Once you have that sorted, it’s time for a very serious and important question: Why on earth would they do that? What would I have to give them in exchange? What’s your answer when they ask you ‘What’s In It For Me?’

> Up next in this series: #2 How to Identify influencers & manage outreach

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About the Author: Barrie Seppings blogs about making things better – for clients, brands, agencies and humans. He is currently Regional Creative Director at Ogilvy Singapore and he likes boards surf, skate and snow. Follow him on the Twitter, connect on LinkedIn, or add him on Google+

About the images: all photographs used with the permission of Martin Ollman Photography. Contact Martin directly for rights and commissions.

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One of the coolest things I took away from SXSW was a renewed faith in people. Not just the people on the streets and in the bars, or the locals who took me on a tour of their very happening city, but the visionaries and thinkers who got up and showed us that it’s cool for people – and brands – to care deeply about stuff.

I was deeply impressed by Cameron Sinclair, the self-styled Chief Eternal Optimist for Architecture For Humanity and his take on open-sourced architecture. Fashion designer Marc Ecko became my new personal hero when he rocked a madcap Prezi to take us down the rabbit hole of ‘AWEthenticity’ to a place where we were confronted by the issue of state-sponsored violence in U.S. schools.

Science-fiction author and SXSW veteran Bruce Sterling saved the best for last, launching into an incendiary call-to-arms for millenials. Nothing short of generational change will suffice for a man who, by his own admission, is in the wrong generation.

I fulfilled a life-long dream and got to floor the accelerator of a brand-new Corvette, saw a ‘secret’ Foo Fighters performance at a the official closing party and will forever be seduced by the words ‘breakfast taco’. I’ve got my longhorns cap and my wife scored a shirt from the Driskill hotel. Austin, you were great.

But most importantly, I’ve got some very clear ideas about where our industry (or parts of it, at least) is heading and I’m lucky enough to be in a position to be a part of it. I’ve collected together a lot of the links and resources from SXSW and related coverage here and I thoroughly recommend you start working on your plans to get yourself to SXSW 20112.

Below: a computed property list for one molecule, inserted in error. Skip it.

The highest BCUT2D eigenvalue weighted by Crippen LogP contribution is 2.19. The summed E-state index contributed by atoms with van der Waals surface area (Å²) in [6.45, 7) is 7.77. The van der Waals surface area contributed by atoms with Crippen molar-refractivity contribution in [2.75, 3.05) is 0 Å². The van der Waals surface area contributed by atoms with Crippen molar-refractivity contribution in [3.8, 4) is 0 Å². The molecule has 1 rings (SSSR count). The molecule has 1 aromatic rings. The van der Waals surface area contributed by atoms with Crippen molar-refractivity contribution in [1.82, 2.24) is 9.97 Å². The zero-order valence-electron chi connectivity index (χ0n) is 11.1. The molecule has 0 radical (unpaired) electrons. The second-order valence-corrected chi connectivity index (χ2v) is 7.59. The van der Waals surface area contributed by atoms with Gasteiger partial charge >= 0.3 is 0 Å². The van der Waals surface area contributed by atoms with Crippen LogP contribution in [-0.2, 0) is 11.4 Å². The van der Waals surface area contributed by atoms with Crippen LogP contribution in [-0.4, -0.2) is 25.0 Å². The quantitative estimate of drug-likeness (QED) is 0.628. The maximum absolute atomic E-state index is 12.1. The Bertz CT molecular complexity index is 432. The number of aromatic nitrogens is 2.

This video is part of the video blog series  “10 Things Agencies Can Learn From SXSW” presented by Barrie Seppings, Creative Director at Ogilvy Sydney.

David Ogilvy is a pretty quotable guy, but certified Aussie Ad Legend John ‘Singo’ Singleton is not far behind. He often used to say that he wasn’t interested in being part of the advertising industry – he was interested in being part of the industries his clients were part of. Singo would have loved SXSW.

No matter what you – or your clients – are into, there was a panel/presentation/meet-up/workshop/demo devoted to exploring the future of it: Banking, Retail, Fashion, Television, Telecoms, Education, Employment, Architecture, Philanthropy, Latin America, Law Enforcement, Agriculture, War, Politics, Sex and, um, Zombies were all covered. And that was on day one.

The good news is that everything is about to be gamified. Or prototyped. Or democratised. Possibly all at the same time.

Need to rewind? Catch the previous episode, where Ad Agencies learn “How To Become (Rich And) Famous.”

Stay tuned for the next episode when ad agencies learn “What Your Clients Are About To Become.”

This video is part of the video blog series  “10 Things Agencies Can Learn From SXSW” presented by Barrie Seppings, Creative Director at Ogilvy Sydney.


 In times gone by, the fastest way was to get three friends together (ensure at least one of them can drum), learn three chords, choose a faintly ridiculous name, and form a band. Now, you get three friends together (ensure at least one of them can code), put together a pitch deck, choose a faintly ridiculous name, and form a tech start up.

The SXSW festival is merely the peak of a year-round tech mountain that everyone in Austin seems to be climbing. I was lucky enough to spend some time with @equintanilla, a very switched on Austin local who gave me a glimpse of how the whole ecosystems works – from the 80 to 90 tech, internet marketing and web service firms that have sprung up in the last few years, to the University of Texas with its tech-heavy curriculum and its incubator  programs, the funneling of oil profits from Houston and Dallas into serious local VC firms – all the way up to the city and state officials who are determined to see that Texas does not participate in the recession that is clearly calcifying the rest of the United States. No wonder ad agencies are trying to work out how to think like software firms.

Need to rewind? Catch the previous episode, where Ad Agencies learn “Why You Shouldn’t Write Off Yesterday’s Hot Technology.”

Stay tuned for the next episode when ad agencies learn “What The Future Of (Almost) Everything (Possibly) Looks Like”

This video is part of the video blog series  “10 Things Agencies Can Learn From SXSW” presented by Barrie Seppings, Creative Director at Ogilvy Sydney.